What does Brexit mean for Africa?
The short answer: The UK doesn’t have the same influence on the continent that it did decades ago. And Brexit will be further proof of that.
The biggest news item of the past week was Britain voting to cancel its membership to the European Union. (The EU has many hoops that you need to jump through to join. Contrast this with African Union membership, for example). The results of the Brexit (how the referendum is known popularly) vote came as a big surprise, particularly to the self-appointed thinking classes, the kind of people whose opinions about globalization, neoliberalism, financialization and so forth don’t, in any way, threaten their daily existence. “Take that, experts!”
The short-term fallout from the referendum has been somewhat monumental. British Prime Minister David Cameron, he of “fantastically corrupt” fame, immediately announced he’d step down as UK prime minister by October this year. The British pound dropped to a level not seen in almost 30 years. Stocks on the London Stock Exchange, and on exchanges across the globe, weren’t spared too. But most of this appears to be a knee-jerk reaction to an outcome that was not at all expected – especially by the experts that folks in the financial industry clamor to listen to. Some degree of normalcy should return in the coming days or weeks as some of the uncertainty is resolved.
Since we can’t resist the urge to pontificate on this or that “African” issue, we thought we should share our 2 cents (or is it 1 pence at today’s exchange rate) on the likely economic impact of Brexit on Africa.
The one obvious channel through which Brexit could affect economies in Africa is if it triggers a recession in the UK. A recession might affect trade and investment between the two regions. The Bank of England thinks a recession might very well be on the cards. A study reviewing all studies that have estimated the likely economic impact of Brexit found: “GDP losses for the UK in the range of 10% or more [could not] be ruled out in the long run.”
How much trade takes place between the UK and Africa? Not much, it turns out. Combining data from the UK’s Office for National Statistics (ONS) and the United Nations Conference on Trade and Development (UNCTAD) for 2014, the latest year for which we have comparable data, we calculated that exports from Africa to the UK represent about 5% of Africa’s total exports. Africa is more worried about a slowdown in China, its biggest trading partner by far.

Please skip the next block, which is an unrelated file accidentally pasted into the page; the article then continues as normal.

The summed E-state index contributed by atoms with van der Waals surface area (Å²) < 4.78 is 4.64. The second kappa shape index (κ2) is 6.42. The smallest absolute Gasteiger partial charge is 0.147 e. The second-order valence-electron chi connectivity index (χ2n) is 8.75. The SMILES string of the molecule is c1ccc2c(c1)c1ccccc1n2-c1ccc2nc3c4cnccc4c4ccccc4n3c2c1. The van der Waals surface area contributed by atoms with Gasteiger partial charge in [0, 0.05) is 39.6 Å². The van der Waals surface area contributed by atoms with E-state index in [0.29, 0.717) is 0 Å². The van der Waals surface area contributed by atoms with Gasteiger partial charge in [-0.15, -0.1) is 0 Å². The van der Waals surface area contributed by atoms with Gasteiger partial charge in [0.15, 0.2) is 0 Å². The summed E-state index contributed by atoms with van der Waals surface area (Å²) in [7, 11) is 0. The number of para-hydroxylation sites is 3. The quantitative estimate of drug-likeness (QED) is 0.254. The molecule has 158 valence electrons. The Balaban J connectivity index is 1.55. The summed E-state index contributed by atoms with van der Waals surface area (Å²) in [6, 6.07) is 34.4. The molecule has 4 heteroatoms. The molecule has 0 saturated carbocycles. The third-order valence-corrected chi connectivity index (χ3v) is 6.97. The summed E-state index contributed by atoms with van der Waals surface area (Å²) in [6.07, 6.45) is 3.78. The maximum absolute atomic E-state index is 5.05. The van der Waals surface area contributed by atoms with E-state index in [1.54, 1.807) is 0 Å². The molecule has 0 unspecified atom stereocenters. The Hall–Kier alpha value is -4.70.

To be sure, some individual companies that export to the UK might suffer. For instance, the Kenya Flowers Association is rightly worried. Although here it appears that most of the worrying has got to do with uncertainty around whether Kenya and the UK will have to negotiate new trade deals that might be different from the ones already negotiated with the EU. More about this later.
What about foreign direct investment (FDI)? How important are UK investments to the continent? Again, not as important as one might think. For 2014, total FDI flows from the UK to African economies were only about 16% of total flows to the continent. In terms of the stock of FDI, a measure of the total value of investments in Africa, the UK’s portion was only 8% in 2014 (both estimates obtained from combining ONS and UNCTAD data). And the UK mostly invests in mining, quarrying and financial services, and mostly in South Africa. These sectors are hardly the type to drive self-sustaining and job-creating growth on the continent. If anything, they tend to be exploitative.
What about the pound’s “collapse”? Will it affect Africa’s trade competitiveness? Again the answer is highly unlikely. Fortunately, this is not 1901. International trade is hardly conducted in pound sterling these days. (Yes, we think it’s time they dropped the bit about it being “sterling”). So a weakening pound (which implies strengthening African currencies vis-à-vis the pound) is almost irrelevant for Africa’s trade competitiveness.
One of the ways the UK’s decision to leave might really affect Africa is if it jeopardizes the continent’s trade agreements with the EU. For instance, the East African Community (EAC) is due to sign an Economic Partnership Agreement (EPA) with the EU in October. The Kenya Flowers Association is worried that the EPA might not extend easier access to the UK, an important market for Kenyan flowers. Many other regional bodies that have already signed EPAs, such as SADC and ECOWAS, will be wondering the same. It will be months, and perhaps even years, before we know what the actual implications for the UK are in terms of trade agreements with Africa. Although given the relative unimportance of UK-Africa trade, it’s highly unlikely that a post-Brexit architecture will look drastically different to what it is today. (By the way, EPAs are a terrible deal for Africa).
The UK doesn’t have the same influence on the continent that it did decades ago. And Brexit will be further proof of that. If the UK sneezes Africa will … well Africa will say “bless you” and move on.